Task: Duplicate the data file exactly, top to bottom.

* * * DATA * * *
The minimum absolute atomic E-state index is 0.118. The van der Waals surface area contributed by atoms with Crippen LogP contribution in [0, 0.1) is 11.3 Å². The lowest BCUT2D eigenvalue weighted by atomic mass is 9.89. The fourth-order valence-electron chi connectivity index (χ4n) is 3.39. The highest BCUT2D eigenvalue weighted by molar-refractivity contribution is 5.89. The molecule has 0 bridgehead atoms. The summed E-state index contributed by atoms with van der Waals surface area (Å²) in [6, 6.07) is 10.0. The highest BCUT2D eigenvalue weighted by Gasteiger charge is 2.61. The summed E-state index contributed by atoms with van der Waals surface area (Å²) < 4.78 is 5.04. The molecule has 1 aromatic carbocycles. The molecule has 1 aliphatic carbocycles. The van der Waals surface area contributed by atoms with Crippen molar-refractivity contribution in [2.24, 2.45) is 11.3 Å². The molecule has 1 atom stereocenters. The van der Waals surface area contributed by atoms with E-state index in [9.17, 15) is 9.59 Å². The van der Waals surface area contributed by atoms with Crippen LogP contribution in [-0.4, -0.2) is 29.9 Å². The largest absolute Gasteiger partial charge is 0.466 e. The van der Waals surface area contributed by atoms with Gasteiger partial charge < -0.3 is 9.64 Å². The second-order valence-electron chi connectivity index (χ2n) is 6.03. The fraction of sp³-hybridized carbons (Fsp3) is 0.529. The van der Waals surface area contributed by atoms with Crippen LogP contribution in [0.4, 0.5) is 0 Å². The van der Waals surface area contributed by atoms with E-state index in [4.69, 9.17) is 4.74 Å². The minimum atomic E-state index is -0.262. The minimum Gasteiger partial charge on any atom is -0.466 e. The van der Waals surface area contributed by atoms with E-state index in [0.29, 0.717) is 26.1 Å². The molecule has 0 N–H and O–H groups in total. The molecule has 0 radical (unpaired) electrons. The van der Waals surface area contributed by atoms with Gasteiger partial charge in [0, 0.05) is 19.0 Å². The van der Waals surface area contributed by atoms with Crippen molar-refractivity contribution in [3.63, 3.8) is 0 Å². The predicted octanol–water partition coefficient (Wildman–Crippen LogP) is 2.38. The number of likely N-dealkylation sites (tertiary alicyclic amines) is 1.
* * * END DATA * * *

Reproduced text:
The minimum absolute atomic E-state index is 0.118. The van der Waals surface area contributed by atoms with Crippen LogP contribution in [0, 0.1) is 11.3 Å². The lowest BCUT2D eigenvalue weighted by atomic mass is 9.89. The fourth-order valence-electron chi connectivity index (χ4n) is 3.39. The highest BCUT2D eigenvalue weighted by molar-refractivity contribution is 5.89. The molecule has 0 bridgehead atoms. The summed E-state index contributed by atoms with van der Waals surface area (Å²) in [6, 6.07) is 10.0. The highest BCUT2D eigenvalue weighted by Gasteiger charge is 2.61. The summed E-state index contributed by atoms with van der Waals surface area (Å²) < 4.78 is 5.04. The molecule has 1 aromatic carbocycles. The molecule has 1 aliphatic carbocycles. The van der Waals surface area contributed by atoms with Crippen molar-refractivity contribution in [2.24, 2.45) is 11.3 Å². The molecule has 1 atom stereocenters. The van der Waals surface area contributed by atoms with E-state index in [9.17, 15) is 9.59 Å². The van der Waals surface area contributed by atoms with Crippen LogP contribution in [-0.4, -0.2) is 29.9 Å². The largest absolute Gasteiger partial charge is 0.466 e. The van der Waals surface area contributed by atoms with Gasteiger partial charge < -0.3 is 9.64 Å². The second-order valence-electron chi connectivity index (χ2n) is 6.03. The fraction of sp³-hybridized carbons (Fsp3) is 0.529. The van der Waals surface area contributed by atoms with Crippen LogP contribution in [0.4, 0.5) is 0 Å². The van der Waals surface area contributed by atoms with E-state index in [4.69, 9.17) is 4.74 Å². The minimum atomic E-state index is -0.262. The minimum Gasteiger partial charge on any atom is -0.466 e. The van der Waals surface area contributed by atoms with E-state index in [0.29, 0.717) is 26.1 Å². The molecule has 0 N–H and O–H groups in total. The molecule has 0 radical (unpaired) electrons. The van der Waals surface area contributed by atoms with Gasteiger partial charge in [0, 0.05) is 19.0 Å². The van der Waals surface area contributed by atoms with Crippen molar-refractivity contribution in [3.63, 3.8) is 0 Å². The predicted octanol–water partition coefficient (Wildman–Crippen LogP) is 2.38. The number of likely N-dealkylation sites (tertiary alicyclic amines) is 1.